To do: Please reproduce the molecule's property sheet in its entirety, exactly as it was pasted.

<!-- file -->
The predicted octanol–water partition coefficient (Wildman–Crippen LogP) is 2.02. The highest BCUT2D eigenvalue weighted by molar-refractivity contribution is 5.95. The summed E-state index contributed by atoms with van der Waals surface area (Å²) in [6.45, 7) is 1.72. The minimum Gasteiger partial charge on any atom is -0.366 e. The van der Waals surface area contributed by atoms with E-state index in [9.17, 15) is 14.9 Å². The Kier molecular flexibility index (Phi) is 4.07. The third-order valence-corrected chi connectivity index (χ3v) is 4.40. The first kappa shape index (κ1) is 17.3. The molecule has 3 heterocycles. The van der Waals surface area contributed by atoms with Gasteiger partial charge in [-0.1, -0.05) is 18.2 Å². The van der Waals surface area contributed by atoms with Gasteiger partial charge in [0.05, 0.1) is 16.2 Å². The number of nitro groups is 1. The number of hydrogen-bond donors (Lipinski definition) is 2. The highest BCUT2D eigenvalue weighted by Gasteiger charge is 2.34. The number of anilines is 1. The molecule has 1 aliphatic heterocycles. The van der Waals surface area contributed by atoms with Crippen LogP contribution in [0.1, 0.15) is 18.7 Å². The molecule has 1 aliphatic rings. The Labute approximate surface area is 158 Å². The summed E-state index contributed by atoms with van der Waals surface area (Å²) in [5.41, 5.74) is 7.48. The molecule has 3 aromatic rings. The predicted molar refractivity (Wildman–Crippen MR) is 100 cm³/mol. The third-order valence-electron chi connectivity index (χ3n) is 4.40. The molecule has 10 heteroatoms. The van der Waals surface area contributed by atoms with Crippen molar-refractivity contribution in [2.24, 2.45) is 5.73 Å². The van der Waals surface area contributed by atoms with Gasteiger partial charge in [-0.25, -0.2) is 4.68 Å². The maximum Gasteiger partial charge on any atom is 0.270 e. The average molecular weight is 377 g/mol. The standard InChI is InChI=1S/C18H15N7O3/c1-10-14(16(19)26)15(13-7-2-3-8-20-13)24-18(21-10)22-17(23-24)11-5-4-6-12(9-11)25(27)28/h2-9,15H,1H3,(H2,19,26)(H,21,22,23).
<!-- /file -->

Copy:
The predicted octanol–water partition coefficient (Wildman–Crippen LogP) is 2.02. The highest BCUT2D eigenvalue weighted by molar-refractivity contribution is 5.95. The summed E-state index contributed by atoms with van der Waals surface area (Å²) in [6.45, 7) is 1.72. The minimum Gasteiger partial charge on any atom is -0.366 e. The van der Waals surface area contributed by atoms with E-state index in [9.17, 15) is 14.9 Å². The Kier molecular flexibility index (Phi) is 4.07. The third-order valence-corrected chi connectivity index (χ3v) is 4.40. The first kappa shape index (κ1) is 17.3. The molecule has 3 heterocycles. The van der Waals surface area contributed by atoms with Gasteiger partial charge in [-0.1, -0.05) is 18.2 Å². The van der Waals surface area contributed by atoms with Gasteiger partial charge in [0.05, 0.1) is 16.2 Å². The number of nitro groups is 1. The number of hydrogen-bond donors (Lipinski definition) is 2. The highest BCUT2D eigenvalue weighted by Gasteiger charge is 2.34. The number of anilines is 1. The molecule has 1 aliphatic heterocycles. The van der Waals surface area contributed by atoms with Crippen LogP contribution in [0.1, 0.15) is 18.7 Å². The molecule has 1 aliphatic rings. The Labute approximate surface area is 158 Å². The summed E-state index contributed by atoms with van der Waals surface area (Å²) in [5.41, 5.74) is 7.48. The molecule has 3 aromatic rings. The predicted molar refractivity (Wildman–Crippen MR) is 100 cm³/mol. The third-order valence-electron chi connectivity index (χ3n) is 4.40. The molecule has 10 heteroatoms. The van der Waals surface area contributed by atoms with Crippen molar-refractivity contribution in [2.24, 2.45) is 5.73 Å². The van der Waals surface area contributed by atoms with Gasteiger partial charge in [-0.25, -0.2) is 4.68 Å². The maximum Gasteiger partial charge on any atom is 0.270 e. The average molecular weight is 377 g/mol. The standard InChI is InChI=1S/C18H15N7O3/c1-10-14(16(19)26)15(13-7-2-3-8-20-13)24-18(21-10)22-17(23-24)11-5-4-6-12(9-11)25(27)28/h2-9,15H,1H3,(H2,19,26)(H,21,22,23).